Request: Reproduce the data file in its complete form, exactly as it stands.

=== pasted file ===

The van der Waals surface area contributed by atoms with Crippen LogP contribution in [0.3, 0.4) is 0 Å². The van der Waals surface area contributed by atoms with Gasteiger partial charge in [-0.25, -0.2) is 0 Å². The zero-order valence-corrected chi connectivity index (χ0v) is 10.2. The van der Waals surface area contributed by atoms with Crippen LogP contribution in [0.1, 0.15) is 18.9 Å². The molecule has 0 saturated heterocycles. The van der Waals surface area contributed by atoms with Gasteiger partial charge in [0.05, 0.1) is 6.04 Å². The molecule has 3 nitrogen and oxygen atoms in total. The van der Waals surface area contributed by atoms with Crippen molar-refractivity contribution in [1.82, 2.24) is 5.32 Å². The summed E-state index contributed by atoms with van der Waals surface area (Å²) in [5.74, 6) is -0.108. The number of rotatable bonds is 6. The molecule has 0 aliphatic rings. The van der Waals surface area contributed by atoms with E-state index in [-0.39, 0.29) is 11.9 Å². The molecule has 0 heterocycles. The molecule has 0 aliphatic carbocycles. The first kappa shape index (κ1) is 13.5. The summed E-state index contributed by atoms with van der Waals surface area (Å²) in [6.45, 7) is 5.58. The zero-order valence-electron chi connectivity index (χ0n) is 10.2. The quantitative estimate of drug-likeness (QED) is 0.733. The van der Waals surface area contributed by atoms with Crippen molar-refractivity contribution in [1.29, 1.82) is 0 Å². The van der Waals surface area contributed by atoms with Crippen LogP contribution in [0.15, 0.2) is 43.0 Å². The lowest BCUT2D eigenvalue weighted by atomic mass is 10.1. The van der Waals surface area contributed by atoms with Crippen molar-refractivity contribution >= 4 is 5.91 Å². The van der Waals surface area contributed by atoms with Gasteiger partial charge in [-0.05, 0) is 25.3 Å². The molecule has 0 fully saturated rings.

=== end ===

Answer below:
The van der Waals surface area contributed by atoms with Crippen LogP contribution in [0.3, 0.4) is 0 Å². The van der Waals surface area contributed by atoms with Gasteiger partial charge in [-0.25, -0.2) is 0 Å². The zero-order valence-corrected chi connectivity index (χ0v) is 10.2. The van der Waals surface area contributed by atoms with Crippen LogP contribution in [0.1, 0.15) is 18.9 Å². The molecule has 0 saturated heterocycles. The van der Waals surface area contributed by atoms with Gasteiger partial charge in [0.05, 0.1) is 6.04 Å². The molecule has 3 nitrogen and oxygen atoms in total. The van der Waals surface area contributed by atoms with Crippen molar-refractivity contribution in [1.82, 2.24) is 5.32 Å². The summed E-state index contributed by atoms with van der Waals surface area (Å²) in [5.74, 6) is -0.108. The number of rotatable bonds is 6. The molecule has 0 aliphatic rings. The van der Waals surface area contributed by atoms with E-state index in [-0.39, 0.29) is 11.9 Å². The molecule has 0 heterocycles. The molecule has 0 aliphatic carbocycles. The first kappa shape index (κ1) is 13.5. The summed E-state index contributed by atoms with van der Waals surface area (Å²) in [6.45, 7) is 5.58. The zero-order valence-electron chi connectivity index (χ0n) is 10.2. The quantitative estimate of drug-likeness (QED) is 0.733. The van der Waals surface area contributed by atoms with Crippen molar-refractivity contribution in [1.29, 1.82) is 0 Å². The van der Waals surface area contributed by atoms with Crippen LogP contribution in [0.15, 0.2) is 43.0 Å². The lowest BCUT2D eigenvalue weighted by atomic mass is 10.1. The van der Waals surface area contributed by atoms with Crippen molar-refractivity contribution >= 4 is 5.91 Å². The van der Waals surface area contributed by atoms with Gasteiger partial charge in [-0.05, 0) is 25.3 Å². The molecule has 0 fully saturated rings.